7 1 discussion improving self esteem and identity

7 1 discussion improving self esteem and identity

Self-esteem and identity provide individuals with a foundation for viewing themselves, how others view them, and even how they define how they will approach the world. Modern, holistic understandings of developmental psychology reiterate that parenting, social interactions, educational and athletic achievement, artistic expressions, and innate ability all play a role in the formation of these concepts. The ability to intervene to improve self-esteem and identity formation can be instrumental in establishing a healthy path in life. You are challenged to research programs and activities that target the improvement of self-esteem:

  • Which theory or research does the program/activity align with from the course materials?
  • Identify the child or adolescent age group that the program/activity targets. How does the program define and assess self-esteem?
  • Critique the activities cultural sensitivity and effectiveness.

In response to your peers, review the information presented and offer improvements or concerns in regard to the program or activity (culture or age).

To complete this assignment, review the Discussion Rubric document.

AFTER COMPLETING THE INITIAL POST, PLEASE ALSO RESPOND TO THE FOLLOWING TWO STUDENTS REGARDING THE SAME TOPIC!


STUDENT ONE:

The Program

Solstice East- is a residential treatment center that helps teenage girls ages 14-17 years with low self-esteem and other issues.

https://solsticeeast.com/b/teen-treatment-centers-programs/low-self-esteem/

Which theory or research does the program/activity align with from the course materials?

Solstice East uses a holistic approach when it comes to treating low self-esteem in teenagers. The treatment options include therapeutic measures, psychiatric help, and also academic observations and interactions. They use real-life tactics and help their clients learn to cope and establish tools that they can take out into the real world.

Treatment options: various therapy sessions, social skills and academic classes, proper nutrition, physical fitness, everyday life situations, and total body and mind relationship building.

Identify the child or adolescent age group that the program/activity targets. How does the program define and assess self-esteem?

The targeted group is teenage girls (14-17 years of age) only. Some of the symptoms of teenage low self- esteem:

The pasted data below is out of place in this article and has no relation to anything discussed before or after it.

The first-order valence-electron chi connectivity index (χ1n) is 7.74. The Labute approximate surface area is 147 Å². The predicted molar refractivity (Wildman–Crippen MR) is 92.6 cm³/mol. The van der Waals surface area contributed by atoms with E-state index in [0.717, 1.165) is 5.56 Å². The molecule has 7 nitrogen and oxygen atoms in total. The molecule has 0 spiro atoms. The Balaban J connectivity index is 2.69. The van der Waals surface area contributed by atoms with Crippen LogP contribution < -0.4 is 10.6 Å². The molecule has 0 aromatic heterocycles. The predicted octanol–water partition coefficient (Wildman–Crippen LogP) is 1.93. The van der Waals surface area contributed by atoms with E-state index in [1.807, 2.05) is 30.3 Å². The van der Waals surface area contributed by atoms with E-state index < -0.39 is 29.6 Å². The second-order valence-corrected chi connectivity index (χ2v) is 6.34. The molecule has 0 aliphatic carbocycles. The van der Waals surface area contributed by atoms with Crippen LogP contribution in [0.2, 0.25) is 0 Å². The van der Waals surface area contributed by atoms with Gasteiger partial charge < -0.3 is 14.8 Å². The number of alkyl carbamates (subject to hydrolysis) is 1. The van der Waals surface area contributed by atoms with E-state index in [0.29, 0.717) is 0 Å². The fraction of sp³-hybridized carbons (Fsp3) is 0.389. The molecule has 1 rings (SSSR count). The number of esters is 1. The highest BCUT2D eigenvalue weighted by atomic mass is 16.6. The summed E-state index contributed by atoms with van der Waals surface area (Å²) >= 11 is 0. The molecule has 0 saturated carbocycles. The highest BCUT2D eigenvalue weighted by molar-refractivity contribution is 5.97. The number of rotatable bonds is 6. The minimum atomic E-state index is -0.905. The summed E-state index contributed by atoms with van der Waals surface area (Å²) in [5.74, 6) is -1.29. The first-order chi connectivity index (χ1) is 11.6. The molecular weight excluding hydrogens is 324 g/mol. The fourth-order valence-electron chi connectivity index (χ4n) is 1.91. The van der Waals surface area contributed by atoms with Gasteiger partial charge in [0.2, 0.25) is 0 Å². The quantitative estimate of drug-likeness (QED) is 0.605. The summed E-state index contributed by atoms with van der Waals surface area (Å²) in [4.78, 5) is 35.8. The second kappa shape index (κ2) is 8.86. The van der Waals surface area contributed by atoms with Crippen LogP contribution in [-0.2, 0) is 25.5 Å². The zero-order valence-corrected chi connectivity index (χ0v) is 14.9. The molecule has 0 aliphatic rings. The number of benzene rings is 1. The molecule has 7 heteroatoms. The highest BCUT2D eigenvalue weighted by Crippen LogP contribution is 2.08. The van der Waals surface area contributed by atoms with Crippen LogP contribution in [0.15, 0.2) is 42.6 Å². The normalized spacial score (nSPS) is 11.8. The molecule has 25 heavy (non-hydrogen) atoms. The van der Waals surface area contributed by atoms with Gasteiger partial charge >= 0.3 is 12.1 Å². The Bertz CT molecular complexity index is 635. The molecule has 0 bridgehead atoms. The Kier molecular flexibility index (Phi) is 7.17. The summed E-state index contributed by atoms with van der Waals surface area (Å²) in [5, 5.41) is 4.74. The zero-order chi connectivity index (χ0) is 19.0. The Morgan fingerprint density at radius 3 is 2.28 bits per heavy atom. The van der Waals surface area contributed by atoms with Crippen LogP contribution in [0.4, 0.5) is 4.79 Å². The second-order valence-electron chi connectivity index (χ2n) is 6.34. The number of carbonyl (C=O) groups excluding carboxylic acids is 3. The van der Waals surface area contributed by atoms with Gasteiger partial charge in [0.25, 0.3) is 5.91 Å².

Difficulty with social interactions
Feeling overly shy, awkward around others
Increased feelings of pessimism
Increased risk of teenage pregnancy
Feeling withdrawn/quiet
Feelings of insecurity
Underachieving in school and activities
Negative attitude
Feelings of anger/hostility
Lack of motivation
Feelings of depression, anxiety
Poor self-image
Doesn’t put self out there
Becomes a follower/doesn’t want to stand out in a crowd
Acts out/rebellious

Critique the activities of cultural sensitivity and effectiveness.

Volunteering is a significant component of the program. The girls participate in service twice a month. This allows them to look beyond themselves and give back to their community. Some of the service projects include opportunities to volunteer at some of the following venues:

  • local fitness events
  • food banks
  • nature centers and gardens
  • animal shelters
  • nursing homes
  • various other community awareness events

Through this experiential model, the insights the girls gain become a very powerful tool that they can apply to their daily lives. As they are continually challenged in several different realms, the girls gain a better understanding of themselves as a whole person. There is incredible power psychologically about offering help and servicing others. It helps them recognize that there are needs outside of their own. Along with this, the positive feelings of contributing to the community or another can strengthen their development as strong, positive, young women in society. Young people’s evaluation of themselves and their competencies is a very important part of self that can influence all aspects of their conduct and psychological well-being (Shaffer & Kipp, 2014).

The program also offers an Adventure Therapy program that is designed to provide teens with well-rounded, meaningful learning opportunities through outdoor recreation, experiential education and community service, and events. Its purpose is to create a culture that fosters the development of strong, positive identities among young women. As they develop and learn alongside one another, they form trusting, caring relationships that can be sustained for a lifetime.